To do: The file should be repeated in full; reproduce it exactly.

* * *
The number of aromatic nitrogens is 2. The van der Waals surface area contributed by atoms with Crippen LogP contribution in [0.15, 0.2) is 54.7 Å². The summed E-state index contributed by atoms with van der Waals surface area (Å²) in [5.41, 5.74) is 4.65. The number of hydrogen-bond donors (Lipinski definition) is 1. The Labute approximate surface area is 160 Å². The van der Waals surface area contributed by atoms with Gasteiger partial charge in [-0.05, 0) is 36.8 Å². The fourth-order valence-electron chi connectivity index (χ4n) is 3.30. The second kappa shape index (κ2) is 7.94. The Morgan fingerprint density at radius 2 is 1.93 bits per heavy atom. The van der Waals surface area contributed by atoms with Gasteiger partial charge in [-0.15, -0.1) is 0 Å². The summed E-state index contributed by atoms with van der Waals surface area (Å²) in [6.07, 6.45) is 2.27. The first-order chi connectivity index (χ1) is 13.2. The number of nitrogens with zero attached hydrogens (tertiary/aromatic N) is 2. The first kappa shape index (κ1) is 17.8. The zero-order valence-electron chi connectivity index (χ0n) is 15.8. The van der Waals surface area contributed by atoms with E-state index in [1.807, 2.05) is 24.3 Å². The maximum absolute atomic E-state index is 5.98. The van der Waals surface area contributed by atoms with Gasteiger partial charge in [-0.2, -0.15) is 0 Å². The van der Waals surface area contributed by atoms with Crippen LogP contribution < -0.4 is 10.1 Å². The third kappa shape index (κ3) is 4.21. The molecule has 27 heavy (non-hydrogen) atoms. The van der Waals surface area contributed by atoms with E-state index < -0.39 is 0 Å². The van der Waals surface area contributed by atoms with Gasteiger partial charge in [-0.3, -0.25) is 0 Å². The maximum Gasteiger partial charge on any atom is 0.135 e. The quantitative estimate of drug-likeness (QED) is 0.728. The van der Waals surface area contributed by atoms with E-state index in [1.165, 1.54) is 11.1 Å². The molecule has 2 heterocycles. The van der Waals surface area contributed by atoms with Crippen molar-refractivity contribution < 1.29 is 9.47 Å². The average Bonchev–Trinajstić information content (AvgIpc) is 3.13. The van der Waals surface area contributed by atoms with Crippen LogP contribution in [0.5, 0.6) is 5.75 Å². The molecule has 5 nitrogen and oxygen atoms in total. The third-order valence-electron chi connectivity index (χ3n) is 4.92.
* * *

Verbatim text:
The number of aromatic nitrogens is 2. The van der Waals surface area contributed by atoms with Crippen LogP contribution in [0.15, 0.2) is 54.7 Å². The summed E-state index contributed by atoms with van der Waals surface area (Å²) in [5.41, 5.74) is 4.65. The number of hydrogen-bond donors (Lipinski definition) is 1. The Labute approximate surface area is 160 Å². The van der Waals surface area contributed by atoms with Gasteiger partial charge in [-0.05, 0) is 36.8 Å². The fourth-order valence-electron chi connectivity index (χ4n) is 3.30. The second kappa shape index (κ2) is 7.94. The Morgan fingerprint density at radius 2 is 1.93 bits per heavy atom. The van der Waals surface area contributed by atoms with Gasteiger partial charge in [-0.15, -0.1) is 0 Å². The summed E-state index contributed by atoms with van der Waals surface area (Å²) in [6.07, 6.45) is 2.27. The first-order chi connectivity index (χ1) is 13.2. The number of nitrogens with zero attached hydrogens (tertiary/aromatic N) is 2. The first kappa shape index (κ1) is 17.8. The zero-order valence-electron chi connectivity index (χ0n) is 15.8. The van der Waals surface area contributed by atoms with E-state index in [1.807, 2.05) is 24.3 Å². The maximum absolute atomic E-state index is 5.98. The van der Waals surface area contributed by atoms with Gasteiger partial charge in [-0.2, -0.15) is 0 Å². The van der Waals surface area contributed by atoms with Crippen LogP contribution < -0.4 is 10.1 Å². The third kappa shape index (κ3) is 4.21. The molecule has 27 heavy (non-hydrogen) atoms. The van der Waals surface area contributed by atoms with E-state index < -0.39 is 0 Å². The van der Waals surface area contributed by atoms with Gasteiger partial charge in [-0.3, -0.25) is 0 Å². The maximum Gasteiger partial charge on any atom is 0.135 e. The quantitative estimate of drug-likeness (QED) is 0.728. The van der Waals surface area contributed by atoms with E-state index in [1.165, 1.54) is 11.1 Å². The molecule has 2 heterocycles. The van der Waals surface area contributed by atoms with Crippen molar-refractivity contribution < 1.29 is 9.47 Å². The average Bonchev–Trinajstić information content (AvgIpc) is 3.13. The van der Waals surface area contributed by atoms with Crippen LogP contribution in [0.5, 0.6) is 5.75 Å². The molecule has 5 nitrogen and oxygen atoms in total. The third-order valence-electron chi connectivity index (χ3n) is 4.92.